Dodd-Frank prevents lenders from inflating another bubble
If lender lobbyists don’t roll back Dodd-Frank, the new mortgage rules will prevent future housing bubbles.
Everyone wants to buy a home and see it go up in value. Most people assume the greater the increase the better because they don’t want to believe there is a natural limit to home price appreciation determined by income growth. During boom times, people blithely assume the magic appreciation fairy doles out free money with no end in sight; however, that free money was created by the last buyer in the neighborhood establishing a new comparable sales value for everyone. Everyone cheers the new comparable sale while the last borrowers who set that value struggle with payments on a huge mortgage, sometimes not making it.
Last year in the post Large real estate investor purchases steeply decline in California, I described how rising real estate prices doesn’t trigger the same market reaction as in year’s past:
In the past, whenever affordability became a problem, lenders would come up with some
innovativetoxic loan product, allowing people to buy homes they really couldn’t afford; thus the cycle of Ponzi lending and borrowing would begin. During the bubble from the late 80s, toxic products such as adjustable-rate interest-only loans became common, and prices were pushed up to the limit of fake affordability these products created. During the most recent housing bubble, we hit what should have been a peak in late 2003, but lenders “innovated” again and began originating and securitizing option ARMs that pushed prices up to ridiculous levels.
To prevent the deflation of that housing bubble, the federal reserve engineered low mortgage rates by first lowering the federal funds rate to zero then printing money to buy mortgage-backed securities to push mortgage rates down from 6.5% to 3.5%. In the process they made stupid bubble-era prices affordable — which is where we stand today.
The difference today is that lenders must now deal with the Dodd-Frank restrictions of qualified mortgage rules and the ability-to-repay rules. These two rules effectively ban the toxic mortgage products used in the past to make unaffordable house prices temporarily affordable. So what happens when prices get too high and toxic mortgage products are unavailable? Home sales volumes crumble. Combine that with a pullback of institutional buying, and you end up with sales volumes well below last year’s below-average levels.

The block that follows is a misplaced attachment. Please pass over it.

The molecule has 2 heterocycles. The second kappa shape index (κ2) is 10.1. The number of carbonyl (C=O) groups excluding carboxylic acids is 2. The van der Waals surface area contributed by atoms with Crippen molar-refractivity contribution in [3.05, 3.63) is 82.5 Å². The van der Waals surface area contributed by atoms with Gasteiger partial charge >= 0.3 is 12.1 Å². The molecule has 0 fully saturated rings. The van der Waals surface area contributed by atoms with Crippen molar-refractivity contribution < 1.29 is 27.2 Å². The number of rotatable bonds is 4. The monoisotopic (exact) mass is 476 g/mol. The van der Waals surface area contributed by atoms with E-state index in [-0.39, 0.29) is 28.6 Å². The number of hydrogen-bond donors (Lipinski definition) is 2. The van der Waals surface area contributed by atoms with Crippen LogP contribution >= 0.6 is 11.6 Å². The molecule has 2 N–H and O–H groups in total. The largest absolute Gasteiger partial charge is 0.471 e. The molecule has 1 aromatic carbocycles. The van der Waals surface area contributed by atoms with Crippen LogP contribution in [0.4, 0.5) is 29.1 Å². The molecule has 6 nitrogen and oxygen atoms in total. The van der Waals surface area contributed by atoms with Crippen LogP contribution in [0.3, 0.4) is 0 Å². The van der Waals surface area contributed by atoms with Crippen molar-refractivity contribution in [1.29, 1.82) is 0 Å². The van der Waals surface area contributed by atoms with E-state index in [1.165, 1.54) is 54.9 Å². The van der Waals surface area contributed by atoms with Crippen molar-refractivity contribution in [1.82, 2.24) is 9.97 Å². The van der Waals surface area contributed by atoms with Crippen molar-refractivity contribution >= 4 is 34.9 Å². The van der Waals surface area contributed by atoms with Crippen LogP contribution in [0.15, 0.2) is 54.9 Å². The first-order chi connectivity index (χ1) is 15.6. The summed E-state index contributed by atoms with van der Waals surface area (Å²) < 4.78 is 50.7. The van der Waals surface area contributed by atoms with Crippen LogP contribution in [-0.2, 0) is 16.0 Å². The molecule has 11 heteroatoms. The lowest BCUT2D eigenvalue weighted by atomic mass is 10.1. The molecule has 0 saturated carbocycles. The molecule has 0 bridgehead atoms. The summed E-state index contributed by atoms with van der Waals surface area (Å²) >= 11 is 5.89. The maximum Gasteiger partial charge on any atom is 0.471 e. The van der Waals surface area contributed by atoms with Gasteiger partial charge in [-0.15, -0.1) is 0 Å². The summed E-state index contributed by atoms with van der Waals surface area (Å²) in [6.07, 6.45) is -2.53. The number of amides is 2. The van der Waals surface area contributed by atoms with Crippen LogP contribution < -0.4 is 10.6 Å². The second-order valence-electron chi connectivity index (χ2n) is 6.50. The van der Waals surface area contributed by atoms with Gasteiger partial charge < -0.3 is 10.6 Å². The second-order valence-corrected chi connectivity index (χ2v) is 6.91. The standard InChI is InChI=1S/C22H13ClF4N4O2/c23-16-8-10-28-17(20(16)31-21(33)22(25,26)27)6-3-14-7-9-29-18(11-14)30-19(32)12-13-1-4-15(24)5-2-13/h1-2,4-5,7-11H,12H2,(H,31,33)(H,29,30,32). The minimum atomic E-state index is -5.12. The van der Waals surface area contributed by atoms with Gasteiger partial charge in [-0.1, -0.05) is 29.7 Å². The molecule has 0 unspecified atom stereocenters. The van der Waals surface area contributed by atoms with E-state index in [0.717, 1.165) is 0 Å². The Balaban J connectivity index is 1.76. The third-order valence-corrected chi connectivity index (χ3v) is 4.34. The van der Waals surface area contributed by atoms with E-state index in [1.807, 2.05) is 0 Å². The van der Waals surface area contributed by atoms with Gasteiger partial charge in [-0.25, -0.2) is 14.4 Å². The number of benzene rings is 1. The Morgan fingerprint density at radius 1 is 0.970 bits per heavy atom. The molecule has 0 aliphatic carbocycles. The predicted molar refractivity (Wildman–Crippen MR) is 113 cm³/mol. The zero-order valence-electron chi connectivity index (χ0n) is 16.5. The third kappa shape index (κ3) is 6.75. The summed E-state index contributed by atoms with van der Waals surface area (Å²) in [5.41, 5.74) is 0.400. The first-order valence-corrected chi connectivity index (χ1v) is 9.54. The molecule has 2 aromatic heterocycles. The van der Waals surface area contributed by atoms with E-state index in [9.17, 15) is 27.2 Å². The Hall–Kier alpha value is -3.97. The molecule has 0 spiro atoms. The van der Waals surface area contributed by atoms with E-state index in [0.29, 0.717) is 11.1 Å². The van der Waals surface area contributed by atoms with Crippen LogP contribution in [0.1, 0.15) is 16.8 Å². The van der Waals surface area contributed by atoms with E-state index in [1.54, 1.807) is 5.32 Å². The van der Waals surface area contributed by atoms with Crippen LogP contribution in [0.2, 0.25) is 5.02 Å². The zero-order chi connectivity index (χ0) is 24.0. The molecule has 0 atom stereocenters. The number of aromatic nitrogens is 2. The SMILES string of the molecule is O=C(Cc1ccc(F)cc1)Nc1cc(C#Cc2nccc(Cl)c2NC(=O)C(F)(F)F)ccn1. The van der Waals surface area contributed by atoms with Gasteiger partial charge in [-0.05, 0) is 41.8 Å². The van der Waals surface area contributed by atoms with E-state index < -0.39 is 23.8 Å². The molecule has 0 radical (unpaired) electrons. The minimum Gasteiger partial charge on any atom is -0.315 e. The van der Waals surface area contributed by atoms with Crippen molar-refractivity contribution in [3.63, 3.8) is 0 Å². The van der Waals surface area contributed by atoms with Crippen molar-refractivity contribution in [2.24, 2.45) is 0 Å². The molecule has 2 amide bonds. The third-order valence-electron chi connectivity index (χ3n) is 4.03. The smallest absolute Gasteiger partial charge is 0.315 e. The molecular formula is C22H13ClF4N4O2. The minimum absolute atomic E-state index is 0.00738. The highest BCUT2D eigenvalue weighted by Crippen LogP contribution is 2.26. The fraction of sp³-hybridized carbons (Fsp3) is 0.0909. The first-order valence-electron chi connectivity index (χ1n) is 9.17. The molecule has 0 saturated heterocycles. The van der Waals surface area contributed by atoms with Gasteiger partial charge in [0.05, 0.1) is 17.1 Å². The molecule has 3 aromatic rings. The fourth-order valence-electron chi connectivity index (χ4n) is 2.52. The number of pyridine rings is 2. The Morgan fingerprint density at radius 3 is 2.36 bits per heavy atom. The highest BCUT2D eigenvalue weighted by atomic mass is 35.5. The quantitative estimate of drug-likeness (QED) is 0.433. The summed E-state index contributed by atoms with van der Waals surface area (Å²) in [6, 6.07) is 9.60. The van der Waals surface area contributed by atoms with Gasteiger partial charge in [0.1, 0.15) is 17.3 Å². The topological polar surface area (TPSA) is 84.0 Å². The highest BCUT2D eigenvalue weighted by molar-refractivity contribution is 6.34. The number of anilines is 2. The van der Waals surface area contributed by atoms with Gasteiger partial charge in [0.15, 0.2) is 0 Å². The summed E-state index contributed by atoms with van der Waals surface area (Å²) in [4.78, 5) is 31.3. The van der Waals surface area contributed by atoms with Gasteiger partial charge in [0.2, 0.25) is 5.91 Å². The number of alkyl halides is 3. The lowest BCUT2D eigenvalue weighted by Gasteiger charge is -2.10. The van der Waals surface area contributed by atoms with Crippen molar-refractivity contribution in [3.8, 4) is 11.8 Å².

As I thought about this outcome, I began to question whether or not the legislators who passed the Dodd-Frank financial reform would succeed in preventing future housing bubbles. Back in January of 2013 I wrote that the new mortgage regulations will prevent future housing bubbles, and later I wrote that new mortgage regulations change how real estate markets work. Based on the evidence — declining sales caused by higher prices — I am becoming more hopeful that we really and truly are witnessing the end to the cycles of boom and bust in California real estate.
The last piece of the puzzle is whether or not people’s attitudes change. Real estate is religion in California, and the resurgence of kool-aid intoxication is an ever-present threat, but if people start to accept that house prices only rise with inflation and that excessive mortgage debt is a real burden, then the market lacks a key ingredient necessary to create a full-blown financial mania. Perhaps I succumb to my own optimism bias, but I want to believe people finally want to stop the madness.
With any regulation, there is fear that it will either be changed or enforcement will be lax. While it’s still possible future generations may forget the folly of the last decade, it’s unlikely our generation will: these new regulations are here to stay. A far larger concern is the lack of enforcement and oversight, and if the issue were left up to the agencies or the federal reserve, that would still be a big concern, but that’s not where enforcement will come from. Civil lawsuits from future loanowners decrying their inability to repay the loans is what will keep lenders in line.
What would inflate another bubble?
Housing bubbles inflate for one of a few reasons:
- Unstable loan products with rising payments allow borrowers to increase their loan balances beyond what their incomes can support. This usually happens in response to rising prices when borrowers want to raise their bids to obtain a better property but they can’t qualify using an amortizing loan. Interest-only and Option ARMs are Ponzi loans doomed to fail at some point in the future.